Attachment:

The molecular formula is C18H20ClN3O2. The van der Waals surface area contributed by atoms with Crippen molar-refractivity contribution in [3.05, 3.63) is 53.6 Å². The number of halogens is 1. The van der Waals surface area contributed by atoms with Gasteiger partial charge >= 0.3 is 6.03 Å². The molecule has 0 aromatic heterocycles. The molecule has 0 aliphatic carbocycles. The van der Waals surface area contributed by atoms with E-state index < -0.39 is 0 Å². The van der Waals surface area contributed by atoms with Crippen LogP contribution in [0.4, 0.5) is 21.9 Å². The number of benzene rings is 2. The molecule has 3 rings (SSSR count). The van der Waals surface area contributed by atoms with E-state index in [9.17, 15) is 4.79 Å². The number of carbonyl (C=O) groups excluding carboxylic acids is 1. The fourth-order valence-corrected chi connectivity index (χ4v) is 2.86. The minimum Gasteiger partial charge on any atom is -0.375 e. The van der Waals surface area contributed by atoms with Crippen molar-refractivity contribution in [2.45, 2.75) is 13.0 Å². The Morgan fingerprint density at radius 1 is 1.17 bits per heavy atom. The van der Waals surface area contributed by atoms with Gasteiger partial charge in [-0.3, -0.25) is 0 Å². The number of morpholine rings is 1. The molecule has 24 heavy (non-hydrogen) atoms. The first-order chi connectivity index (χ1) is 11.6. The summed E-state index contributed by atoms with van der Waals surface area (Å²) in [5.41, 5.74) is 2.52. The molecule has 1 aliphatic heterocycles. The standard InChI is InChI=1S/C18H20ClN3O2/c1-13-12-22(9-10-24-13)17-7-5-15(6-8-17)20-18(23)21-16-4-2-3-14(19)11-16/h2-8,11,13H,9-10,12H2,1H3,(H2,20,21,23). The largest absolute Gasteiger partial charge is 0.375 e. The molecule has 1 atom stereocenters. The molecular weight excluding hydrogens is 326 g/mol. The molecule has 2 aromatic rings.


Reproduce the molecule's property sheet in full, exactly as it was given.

The molecular formula is C18H20ClN3O2. The van der Waals surface area contributed by atoms with Crippen molar-refractivity contribution in [3.05, 3.63) is 53.6 Å². The number of halogens is 1. The van der Waals surface area contributed by atoms with Gasteiger partial charge >= 0.3 is 6.03 Å². The molecule has 0 aromatic heterocycles. The molecule has 0 aliphatic carbocycles. The van der Waals surface area contributed by atoms with E-state index < -0.39 is 0 Å². The van der Waals surface area contributed by atoms with Crippen LogP contribution in [0.4, 0.5) is 21.9 Å². The number of benzene rings is 2. The molecule has 3 rings (SSSR count). The van der Waals surface area contributed by atoms with E-state index in [9.17, 15) is 4.79 Å². The number of carbonyl (C=O) groups excluding carboxylic acids is 1. The fourth-order valence-corrected chi connectivity index (χ4v) is 2.86. The minimum Gasteiger partial charge on any atom is -0.375 e. The van der Waals surface area contributed by atoms with Crippen molar-refractivity contribution in [2.45, 2.75) is 13.0 Å². The Morgan fingerprint density at radius 1 is 1.17 bits per heavy atom. The van der Waals surface area contributed by atoms with Gasteiger partial charge in [-0.3, -0.25) is 0 Å². The number of morpholine rings is 1. The molecule has 24 heavy (non-hydrogen) atoms. The first-order chi connectivity index (χ1) is 11.6. The summed E-state index contributed by atoms with van der Waals surface area (Å²) in [5.41, 5.74) is 2.52. The molecule has 1 aliphatic heterocycles. The standard InChI is InChI=1S/C18H20ClN3O2/c1-13-12-22(9-10-24-13)17-7-5-15(6-8-17)20-18(23)21-16-4-2-3-14(19)11-16/h2-8,11,13H,9-10,12H2,1H3,(H2,20,21,23). The largest absolute Gasteiger partial charge is 0.375 e. The molecule has 1 atom stereocenters. The molecular weight excluding hydrogens is 326 g/mol. The molecule has 2 aromatic rings.